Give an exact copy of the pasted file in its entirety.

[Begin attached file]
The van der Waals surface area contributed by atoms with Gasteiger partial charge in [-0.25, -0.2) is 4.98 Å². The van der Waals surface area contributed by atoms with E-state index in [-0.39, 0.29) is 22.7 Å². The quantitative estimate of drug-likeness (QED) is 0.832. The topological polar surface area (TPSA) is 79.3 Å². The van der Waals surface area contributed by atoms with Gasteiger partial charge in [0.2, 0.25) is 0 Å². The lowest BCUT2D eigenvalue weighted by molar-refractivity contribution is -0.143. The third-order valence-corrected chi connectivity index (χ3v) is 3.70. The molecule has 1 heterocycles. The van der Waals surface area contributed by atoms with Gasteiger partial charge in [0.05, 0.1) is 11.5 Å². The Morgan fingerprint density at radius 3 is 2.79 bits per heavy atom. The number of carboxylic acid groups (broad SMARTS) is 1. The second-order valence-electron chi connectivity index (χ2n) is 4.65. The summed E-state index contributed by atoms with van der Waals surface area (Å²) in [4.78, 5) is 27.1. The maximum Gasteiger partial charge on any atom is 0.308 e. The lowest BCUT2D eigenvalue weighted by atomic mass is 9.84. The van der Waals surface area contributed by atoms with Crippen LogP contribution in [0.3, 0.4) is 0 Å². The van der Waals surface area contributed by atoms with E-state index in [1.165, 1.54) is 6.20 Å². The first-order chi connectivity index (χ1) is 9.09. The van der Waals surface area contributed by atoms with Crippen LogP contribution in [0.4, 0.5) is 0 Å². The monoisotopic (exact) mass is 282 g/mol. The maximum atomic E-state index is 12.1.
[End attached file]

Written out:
The van der Waals surface area contributed by atoms with Gasteiger partial charge in [-0.25, -0.2) is 4.98 Å². The van der Waals surface area contributed by atoms with E-state index in [-0.39, 0.29) is 22.7 Å². The quantitative estimate of drug-likeness (QED) is 0.832. The topological polar surface area (TPSA) is 79.3 Å². The van der Waals surface area contributed by atoms with Gasteiger partial charge in [0.2, 0.25) is 0 Å². The lowest BCUT2D eigenvalue weighted by molar-refractivity contribution is -0.143. The third-order valence-corrected chi connectivity index (χ3v) is 3.70. The molecule has 1 heterocycles. The van der Waals surface area contributed by atoms with Gasteiger partial charge in [0.05, 0.1) is 11.5 Å². The Morgan fingerprint density at radius 3 is 2.79 bits per heavy atom. The number of carboxylic acid groups (broad SMARTS) is 1. The second-order valence-electron chi connectivity index (χ2n) is 4.65. The summed E-state index contributed by atoms with van der Waals surface area (Å²) in [4.78, 5) is 27.1. The maximum Gasteiger partial charge on any atom is 0.308 e. The lowest BCUT2D eigenvalue weighted by atomic mass is 9.84. The van der Waals surface area contributed by atoms with Crippen LogP contribution in [0.3, 0.4) is 0 Å². The van der Waals surface area contributed by atoms with E-state index in [1.165, 1.54) is 6.20 Å². The first-order chi connectivity index (χ1) is 9.09. The van der Waals surface area contributed by atoms with Crippen LogP contribution in [0.4, 0.5) is 0 Å². The monoisotopic (exact) mass is 282 g/mol. The maximum atomic E-state index is 12.1.